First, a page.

Tell us something bout your latest film.
The latest film to release is Bombairiya, an Indo Brit Film, produced by Beautiful Bay Entertainment & Kreo Films and directed by Pia Sukhanya. It’s a story that happens in Mumbai over 24 hours, where 3 people come together and save the life of a girl. I see the film as an urban fairy tale, and we have treated it as a mad ride that it is. I revisited my days as a street photographer for inspiration and we also studied some contemporary painters from Mumbai.

The latest film I have worked on in is Dheet Patangey, produced by SAB TV and directed by Ravi Adhikari. It’s an adventure about four friends who decide to help each other fulfill their dreams. With the geography and the different terrains playing an important role in the narration, we have taken care to give a distinctive look to the various places these 4 friends visit.

Side A Side B – a young love story that unfolds over a 48 hour train journey and was shot on a moving train with live music on mobile phones – the director Sudish Kamat, using an iPhone 6S Plus and me using a Samsung S7 Edge to shoot.

Where do you seek inspiration from?
Firstly the script and secondly from the world around me.

What is in the kitty right now?
This is like a year where things are coming together. I am currently working on the post on Bombairiya, Dheet Patangey and Side A Side B.

I am shooting a Cineplay named Scavengers Daughter directed by Ritesh Menon.

This is followed by a web series in March and an indie film with a mainstream director between June and August.

What’s your dream project?
At a very personal level, I think my dream project will be one when I get this awesome feeling of accomplishment and a sense of contribution once the project is done. And at a very different level, I think it will be great if Rajinikanth and Kamal Hassan act together again and I get to shoot it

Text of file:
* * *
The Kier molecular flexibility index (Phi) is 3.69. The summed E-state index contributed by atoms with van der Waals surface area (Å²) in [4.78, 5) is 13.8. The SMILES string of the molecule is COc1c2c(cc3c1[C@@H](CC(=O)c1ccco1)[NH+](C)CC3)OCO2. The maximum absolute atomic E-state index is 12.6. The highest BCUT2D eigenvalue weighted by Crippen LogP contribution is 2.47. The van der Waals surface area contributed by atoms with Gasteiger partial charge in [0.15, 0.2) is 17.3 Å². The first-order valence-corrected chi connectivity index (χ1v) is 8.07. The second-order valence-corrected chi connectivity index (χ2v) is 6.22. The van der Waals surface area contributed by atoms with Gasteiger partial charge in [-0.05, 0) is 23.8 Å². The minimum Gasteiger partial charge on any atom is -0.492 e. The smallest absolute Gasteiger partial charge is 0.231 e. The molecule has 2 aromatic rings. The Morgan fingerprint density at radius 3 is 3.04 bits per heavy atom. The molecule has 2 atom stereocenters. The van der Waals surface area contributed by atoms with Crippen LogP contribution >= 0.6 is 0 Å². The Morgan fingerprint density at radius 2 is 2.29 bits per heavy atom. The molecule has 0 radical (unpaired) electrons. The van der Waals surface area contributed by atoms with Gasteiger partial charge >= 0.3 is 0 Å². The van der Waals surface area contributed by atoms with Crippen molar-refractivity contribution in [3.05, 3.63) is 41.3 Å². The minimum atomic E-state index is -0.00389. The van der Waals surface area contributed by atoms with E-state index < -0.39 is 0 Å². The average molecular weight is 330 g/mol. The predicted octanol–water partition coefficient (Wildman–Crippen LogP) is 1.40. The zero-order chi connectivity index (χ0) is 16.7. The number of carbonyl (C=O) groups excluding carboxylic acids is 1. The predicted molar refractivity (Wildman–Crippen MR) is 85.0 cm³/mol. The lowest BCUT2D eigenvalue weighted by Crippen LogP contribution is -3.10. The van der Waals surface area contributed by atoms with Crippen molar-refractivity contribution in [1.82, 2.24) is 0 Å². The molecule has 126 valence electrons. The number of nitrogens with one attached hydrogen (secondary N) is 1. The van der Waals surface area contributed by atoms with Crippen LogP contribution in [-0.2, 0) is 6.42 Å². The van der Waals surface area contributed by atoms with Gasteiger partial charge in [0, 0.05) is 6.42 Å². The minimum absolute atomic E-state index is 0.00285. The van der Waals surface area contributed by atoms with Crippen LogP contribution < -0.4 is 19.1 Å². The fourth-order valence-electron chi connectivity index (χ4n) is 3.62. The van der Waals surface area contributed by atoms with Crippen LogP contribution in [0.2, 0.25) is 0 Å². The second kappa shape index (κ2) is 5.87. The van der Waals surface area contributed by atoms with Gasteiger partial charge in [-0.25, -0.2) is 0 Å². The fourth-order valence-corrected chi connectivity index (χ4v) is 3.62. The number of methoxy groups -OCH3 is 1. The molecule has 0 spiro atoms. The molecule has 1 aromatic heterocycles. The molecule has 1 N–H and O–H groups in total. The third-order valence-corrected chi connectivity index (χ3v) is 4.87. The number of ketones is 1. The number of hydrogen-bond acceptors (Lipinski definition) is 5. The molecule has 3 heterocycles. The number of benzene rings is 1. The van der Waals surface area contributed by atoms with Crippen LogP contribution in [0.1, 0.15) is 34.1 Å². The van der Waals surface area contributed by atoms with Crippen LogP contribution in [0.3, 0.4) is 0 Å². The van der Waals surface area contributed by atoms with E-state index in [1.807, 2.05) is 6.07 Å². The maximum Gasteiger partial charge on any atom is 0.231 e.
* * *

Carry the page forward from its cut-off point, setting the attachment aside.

Your most memorable blunder?
This has to be the one when I told PC Sreeram sir, that he looked like PC Sreeram. I was travelling on my bike late at night and passed a medical shop in Alwarpet, Chennai. I saw someone like PC Sir in the shop. I immediately stopped my bike, went up to him and didn’t know what to do (This was the period when I was still deciding on what to do with my life). So I told him, “You look like PC Sreeram.” He was like “oh! Whos he?” I of course explained to him that he’s a great cinematographer. After he walked away the shopkeeper told me he was PC Sreeram.

Your favourite film shot by you.
Powder – Because it was my first independent work once out of FTII. And three days before the shoot, I had to decide whether to finish reading the bound 26 volume script or the fat RED One Manual. Script it was.
Aurangzeb – My first feature film and that too shot on Film.
In general, I guess the work I do at any point of time happens to be my favourite at that point of time. There is so much of ‘me’ that goes into a project that it doesn’t work otherwise.
As of now it is Scavengers Daughter, a Cineplay directed by Ritesh Menon. It’s a lovely format – a mix of both Cinema and Play and the language is just waiting to be constructed. I have been playing around with colors more than what one gets to in Cinema.
Please find below the link of the Cineplay, Rahenge Sadaa Gardish Mein Taare I shot last year
and my website is here.

Any advice to the inspiring cinematographers?
I would like to share what my teacher at FTII, Bidhusree BIndhany told me –
Watch the world around, observe and learn. The world around you is the teacher.

What book, music, movie are you enjoying right now?
I am currently tripping on the Manga Series – Lone Wolf & Cub. It’s a lovely series consisting of 28 volumes. Going through it the second time is better than the first